When October rolls around, peoples thoughts turn to employee benefits!
Not really, they turn to football, the Phillies sweeping the Reds (yeah, it's Doc-tober boys and girls), pumpkin patches and apple pie.
But, it is also open enrollment time, which is the time where many of us have to pick our benefits plans for the coming year with our employers.
Why, pray tell, is Dr. J prattling about employee benefits? It is because he works for one of the largest employers in New Atlantis. We have had a couple of changes to our benefits package at work that Dr. J. thinks the dreadlords at Castle Gormogon would find interesting.
Change the firstWe are changing networks with regard to our Blue Cross plan. This was clearly done to help rein in the cost of our benefits. Given that most of us receive most, but not all, of our care at our place of employ, it will have a small impact, but make no mistake, a number of families will have to change OB/GYN's and pediatricians who may no longer be in network in order to cut out of pocket expenses. Dr. J. will have to check if he will have to pay out of network or out of pocket costs for his stellar ophthalmologist whom he will not surrender upon pain of paying out of pocket.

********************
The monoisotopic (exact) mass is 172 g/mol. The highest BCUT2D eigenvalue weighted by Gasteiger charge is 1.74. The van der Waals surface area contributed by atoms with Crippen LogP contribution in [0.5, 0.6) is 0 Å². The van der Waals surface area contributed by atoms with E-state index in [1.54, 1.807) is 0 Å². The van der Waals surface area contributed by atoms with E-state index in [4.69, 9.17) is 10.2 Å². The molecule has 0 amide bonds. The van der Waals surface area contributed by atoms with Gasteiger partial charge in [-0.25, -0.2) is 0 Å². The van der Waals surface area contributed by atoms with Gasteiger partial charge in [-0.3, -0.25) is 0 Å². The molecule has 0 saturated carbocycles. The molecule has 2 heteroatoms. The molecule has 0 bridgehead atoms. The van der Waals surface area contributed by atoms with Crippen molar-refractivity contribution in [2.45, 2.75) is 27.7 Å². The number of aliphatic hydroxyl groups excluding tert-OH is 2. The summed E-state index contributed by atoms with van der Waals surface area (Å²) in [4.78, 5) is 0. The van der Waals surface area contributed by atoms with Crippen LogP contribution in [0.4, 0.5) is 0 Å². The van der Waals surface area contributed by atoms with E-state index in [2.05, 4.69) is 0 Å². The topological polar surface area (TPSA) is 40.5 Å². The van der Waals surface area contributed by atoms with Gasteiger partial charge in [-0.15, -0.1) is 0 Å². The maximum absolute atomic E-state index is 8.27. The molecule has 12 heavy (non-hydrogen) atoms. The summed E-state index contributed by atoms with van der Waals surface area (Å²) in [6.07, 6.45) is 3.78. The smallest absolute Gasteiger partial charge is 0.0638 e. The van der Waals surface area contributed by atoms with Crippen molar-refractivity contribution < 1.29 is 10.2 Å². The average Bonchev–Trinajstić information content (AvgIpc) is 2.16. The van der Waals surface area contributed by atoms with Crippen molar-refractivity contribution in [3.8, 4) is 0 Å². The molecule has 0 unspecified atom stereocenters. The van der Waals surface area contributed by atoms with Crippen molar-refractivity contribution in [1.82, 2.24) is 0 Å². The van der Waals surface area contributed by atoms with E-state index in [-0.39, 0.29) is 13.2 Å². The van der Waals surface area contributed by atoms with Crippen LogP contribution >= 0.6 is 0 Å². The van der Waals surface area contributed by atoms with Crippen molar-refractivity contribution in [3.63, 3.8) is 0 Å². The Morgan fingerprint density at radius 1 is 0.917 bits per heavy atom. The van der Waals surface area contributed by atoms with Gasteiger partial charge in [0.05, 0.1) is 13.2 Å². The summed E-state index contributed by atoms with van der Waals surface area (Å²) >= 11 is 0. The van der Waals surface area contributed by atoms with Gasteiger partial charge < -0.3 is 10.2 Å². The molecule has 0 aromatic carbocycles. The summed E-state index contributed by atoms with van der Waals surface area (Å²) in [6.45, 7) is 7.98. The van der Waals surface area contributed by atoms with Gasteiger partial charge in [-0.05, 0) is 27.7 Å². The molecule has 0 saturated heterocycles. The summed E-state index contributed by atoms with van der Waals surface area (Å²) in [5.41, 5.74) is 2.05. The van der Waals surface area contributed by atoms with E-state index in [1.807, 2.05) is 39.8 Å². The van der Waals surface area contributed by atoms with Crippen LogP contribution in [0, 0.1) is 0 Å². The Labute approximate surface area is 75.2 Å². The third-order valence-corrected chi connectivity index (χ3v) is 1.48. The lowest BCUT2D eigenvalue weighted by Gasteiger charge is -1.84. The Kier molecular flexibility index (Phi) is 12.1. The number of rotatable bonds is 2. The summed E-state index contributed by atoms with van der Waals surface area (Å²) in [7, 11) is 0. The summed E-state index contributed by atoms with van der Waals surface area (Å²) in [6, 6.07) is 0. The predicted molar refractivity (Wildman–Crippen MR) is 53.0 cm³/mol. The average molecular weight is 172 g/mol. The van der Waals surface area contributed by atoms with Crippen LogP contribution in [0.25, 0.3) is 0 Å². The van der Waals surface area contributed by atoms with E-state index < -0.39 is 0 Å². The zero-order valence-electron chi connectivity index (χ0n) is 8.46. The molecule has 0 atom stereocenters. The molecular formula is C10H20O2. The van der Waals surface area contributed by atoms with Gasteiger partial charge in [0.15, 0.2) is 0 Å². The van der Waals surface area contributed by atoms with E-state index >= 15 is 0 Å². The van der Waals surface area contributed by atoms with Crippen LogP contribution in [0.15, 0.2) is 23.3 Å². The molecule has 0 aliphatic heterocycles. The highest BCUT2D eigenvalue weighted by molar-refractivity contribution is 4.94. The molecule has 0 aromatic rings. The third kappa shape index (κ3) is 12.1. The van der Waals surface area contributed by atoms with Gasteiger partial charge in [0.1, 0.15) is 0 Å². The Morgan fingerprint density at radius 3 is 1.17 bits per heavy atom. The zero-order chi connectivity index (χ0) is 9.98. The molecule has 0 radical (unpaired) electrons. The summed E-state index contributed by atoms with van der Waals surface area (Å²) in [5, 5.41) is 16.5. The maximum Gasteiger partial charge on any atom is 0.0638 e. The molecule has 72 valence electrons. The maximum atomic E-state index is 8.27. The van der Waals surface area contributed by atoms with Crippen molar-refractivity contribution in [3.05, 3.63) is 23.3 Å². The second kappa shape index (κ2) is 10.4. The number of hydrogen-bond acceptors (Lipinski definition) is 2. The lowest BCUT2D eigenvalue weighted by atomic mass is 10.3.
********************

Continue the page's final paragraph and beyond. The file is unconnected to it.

This skewers Mr. Obamas promise, "If you like your doctor, you will be able to keep your doctor. Period. If you like your health care plan, you will be able to keep your health care plan. Period. No one will take it away. No matter what." Dr. J's employer had to change networks in order for the costs of health insurance to continue to be reasonable for all of its employees. They may be able to recoup some of the costs due to decreasing the number of out of network competitors.
Change the secondHistorically, our employer has generously paid about 80% of our premiums with us paying about 20%. In order to further offset the rise in premiums, employees will pay a portion of the health insurance plan based on their income. By that, Dr. J means that an employee making a small salary will pay less than someone making a larger salary. The difference between the lowest and highest categories is nominal (~ $30 for individual coverage/month) but it sets an interesting precedent with regard to how employers cover benefits.
This skewers Mr. Obama's other promise, "All this is going to lower premiums. It is going to make healthcare more affordable," as Dr. J.'s employer has had to ask its higher-paid employees to help offset the increasing cost in premiums so that its lower earning employees aren't sufficiently burdened that they may seek employment elsewhere.
Let me be clear, none of these changes had anything to do with the passing of Obamacare (right).
Fortunately the Gormos pay in gold-pressed latinum and Yeti pelts.
Royal Surgeon to the Gormogons
Scripsit Dr. J.
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